And it is fine to learn this truth, and you cannot distract from it.

  14. what an insulting and disgraceful compilation of rhetoric. what, may i ask, has this guy done in terms of fighting for human rights? this infantile tirade could be leveled at human rights activists anywhere in the world. what would you say of iranians protesting the treatment of Muslims in Europe? “stop trying to save the Muslims”? this is a blanket insult to anyone anywhere fighting injustice and demanding human rights. where are your words against the government’s activities in Brooklyn? you live among more homeless people in NYC than in any other city in America. are you in the streets? and are the rest of us now unqualified by the color of our skin or the city of our residence to decry how you are treatying your most vulnerable citizens? get a life. this is insulting rhetoric. what would you say of northern abolitionists in early America? to shut the fuck up? do we have to bow down to your ridiculously superficial criteria to determine who can protest what? this is the most pathetic rant i’ve ever read. funny how the kony campaigners – who, by the way, have a flawed approach to be sure – are not being taken to task so much on the substance of what they have said than on who they are. PATHETIC. Give them IDEAS you moron, BUILD on their positive energy and vision of a just world. there is more RIGHT with what they have done than wrong. and it is truly disgusting that they are being subject to ridicule and insults for doing anything – when people like this sit in their hipster digs in Williamsburg – having left their countries behind and making mints off of the misery there – can lob easy condemnations. I’m appalled.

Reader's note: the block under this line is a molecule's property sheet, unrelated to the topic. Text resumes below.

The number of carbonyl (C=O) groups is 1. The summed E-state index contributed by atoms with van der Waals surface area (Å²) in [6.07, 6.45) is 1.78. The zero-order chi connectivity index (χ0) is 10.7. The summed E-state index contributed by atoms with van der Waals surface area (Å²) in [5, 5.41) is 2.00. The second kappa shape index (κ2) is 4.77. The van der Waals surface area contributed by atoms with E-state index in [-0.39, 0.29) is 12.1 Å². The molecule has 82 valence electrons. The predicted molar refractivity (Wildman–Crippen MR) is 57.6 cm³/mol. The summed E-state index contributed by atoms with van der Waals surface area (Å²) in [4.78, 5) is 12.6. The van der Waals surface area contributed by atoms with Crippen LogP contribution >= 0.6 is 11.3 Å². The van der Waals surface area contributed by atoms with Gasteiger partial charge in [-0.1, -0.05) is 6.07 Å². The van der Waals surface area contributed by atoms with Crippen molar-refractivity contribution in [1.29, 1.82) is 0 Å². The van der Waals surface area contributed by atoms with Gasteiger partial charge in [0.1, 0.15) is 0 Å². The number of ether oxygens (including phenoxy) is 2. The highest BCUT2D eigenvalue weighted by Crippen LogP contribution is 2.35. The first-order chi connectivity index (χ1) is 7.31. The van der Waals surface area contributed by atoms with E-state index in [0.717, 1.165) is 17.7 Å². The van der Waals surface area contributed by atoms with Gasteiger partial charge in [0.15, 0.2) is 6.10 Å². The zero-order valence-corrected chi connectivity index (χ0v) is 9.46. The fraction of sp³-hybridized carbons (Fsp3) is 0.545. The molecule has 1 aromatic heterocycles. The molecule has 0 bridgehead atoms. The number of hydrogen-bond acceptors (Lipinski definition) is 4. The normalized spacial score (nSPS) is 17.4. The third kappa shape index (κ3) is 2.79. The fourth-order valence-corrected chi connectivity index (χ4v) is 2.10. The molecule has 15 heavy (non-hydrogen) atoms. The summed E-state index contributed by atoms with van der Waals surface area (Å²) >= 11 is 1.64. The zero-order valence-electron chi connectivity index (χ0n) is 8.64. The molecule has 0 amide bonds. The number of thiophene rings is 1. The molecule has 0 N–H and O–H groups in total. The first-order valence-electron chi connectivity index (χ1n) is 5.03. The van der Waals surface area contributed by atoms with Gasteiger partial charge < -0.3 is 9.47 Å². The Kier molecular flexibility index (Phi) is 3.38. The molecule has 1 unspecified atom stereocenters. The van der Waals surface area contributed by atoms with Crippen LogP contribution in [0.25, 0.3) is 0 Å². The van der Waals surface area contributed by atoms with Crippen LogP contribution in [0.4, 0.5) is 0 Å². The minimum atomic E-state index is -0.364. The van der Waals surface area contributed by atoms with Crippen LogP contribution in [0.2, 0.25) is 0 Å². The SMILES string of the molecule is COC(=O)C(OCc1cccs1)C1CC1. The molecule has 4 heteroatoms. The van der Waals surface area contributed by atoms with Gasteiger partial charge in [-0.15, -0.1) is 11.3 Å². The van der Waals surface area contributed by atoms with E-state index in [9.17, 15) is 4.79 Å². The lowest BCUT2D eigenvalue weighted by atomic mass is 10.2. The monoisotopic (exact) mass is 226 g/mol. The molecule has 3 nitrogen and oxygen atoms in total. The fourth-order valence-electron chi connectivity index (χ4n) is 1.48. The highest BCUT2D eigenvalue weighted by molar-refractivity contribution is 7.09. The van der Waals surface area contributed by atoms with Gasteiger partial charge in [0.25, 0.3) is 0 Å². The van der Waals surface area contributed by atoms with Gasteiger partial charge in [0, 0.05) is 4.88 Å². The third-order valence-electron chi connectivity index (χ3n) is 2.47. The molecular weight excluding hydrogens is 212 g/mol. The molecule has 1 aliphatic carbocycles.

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  16. Hmm, what an exquisitely appropriate medium to “mau mau” the bourgeoisie. Tweeting is so – easy, while doing something is so – banal. Still, it took seven tweets to express the depth of your soul. Mix me a molotov while you’re up.

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  22. Change “white” to “black” in his tweets above and he comes across as a racist with a chip on his shoulder!

  23. Pingback: African voices respond to hyper-popular Kony 2012 viral campaign :: MedellinStyle.com

  24. Both Kony2012 video and this piece are patronizing and generalizing, but towards different parts of the world. Quite interesting really.

  25. Some friends of mine have suggested that Cole’s tweets above amount to a “lame, white man’s guilt” argument. But the on-stage discussion at the 7 November 2011 Liberty University convocation (feat. Jason Russell and Alex Harris) suggests that Cole’s remarks are appropriate in this context. Here’s Alex Harris being a bit like Kony, which is to say, explicitly encouraging young people to follow his example in the name of God, to advance what Doom and Vlassenroot could have described as* “a ‘biblical’ vision of political redemption”: http://www.youtube.com/watch?v=wkB8o5VWAjE#t=21m38s

    *But didn’t. Though they did describe Kony’s mission this way. Note their careful scare quotes around “bibilical”: http://afraf.oxfordjournals.org/content/98/390/5.abstract